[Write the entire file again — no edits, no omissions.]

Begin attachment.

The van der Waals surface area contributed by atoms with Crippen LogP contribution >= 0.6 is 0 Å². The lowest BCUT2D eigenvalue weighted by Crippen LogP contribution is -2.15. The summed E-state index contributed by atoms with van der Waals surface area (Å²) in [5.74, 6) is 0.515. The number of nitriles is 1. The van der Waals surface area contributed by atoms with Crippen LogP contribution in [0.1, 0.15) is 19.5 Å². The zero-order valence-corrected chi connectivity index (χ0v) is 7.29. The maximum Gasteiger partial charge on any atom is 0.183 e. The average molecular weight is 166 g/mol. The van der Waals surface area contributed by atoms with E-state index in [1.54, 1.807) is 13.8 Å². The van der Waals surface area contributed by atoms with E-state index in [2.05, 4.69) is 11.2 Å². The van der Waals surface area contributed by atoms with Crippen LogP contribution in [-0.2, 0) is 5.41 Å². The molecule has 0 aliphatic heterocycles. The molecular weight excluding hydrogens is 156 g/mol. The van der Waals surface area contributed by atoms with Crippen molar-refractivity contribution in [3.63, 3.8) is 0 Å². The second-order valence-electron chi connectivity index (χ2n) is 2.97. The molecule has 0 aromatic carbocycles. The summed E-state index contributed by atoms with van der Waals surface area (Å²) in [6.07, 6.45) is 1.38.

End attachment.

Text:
The van der Waals surface area contributed by atoms with Crippen LogP contribution >= 0.6 is 0 Å². The lowest BCUT2D eigenvalue weighted by Crippen LogP contribution is -2.15. The summed E-state index contributed by atoms with van der Waals surface area (Å²) in [5.74, 6) is 0.515. The number of nitriles is 1. The van der Waals surface area contributed by atoms with Crippen LogP contribution in [0.1, 0.15) is 19.5 Å². The zero-order valence-corrected chi connectivity index (χ0v) is 7.29. The maximum Gasteiger partial charge on any atom is 0.183 e. The average molecular weight is 166 g/mol. The van der Waals surface area contributed by atoms with E-state index in [1.54, 1.807) is 13.8 Å². The van der Waals surface area contributed by atoms with E-state index in [2.05, 4.69) is 11.2 Å². The van der Waals surface area contributed by atoms with Crippen LogP contribution in [-0.2, 0) is 5.41 Å². The molecule has 0 aliphatic heterocycles. The molecular weight excluding hydrogens is 156 g/mol. The van der Waals surface area contributed by atoms with Crippen molar-refractivity contribution in [3.63, 3.8) is 0 Å². The second-order valence-electron chi connectivity index (χ2n) is 2.97. The molecule has 0 aromatic carbocycles. The summed E-state index contributed by atoms with van der Waals surface area (Å²) in [6.07, 6.45) is 1.38.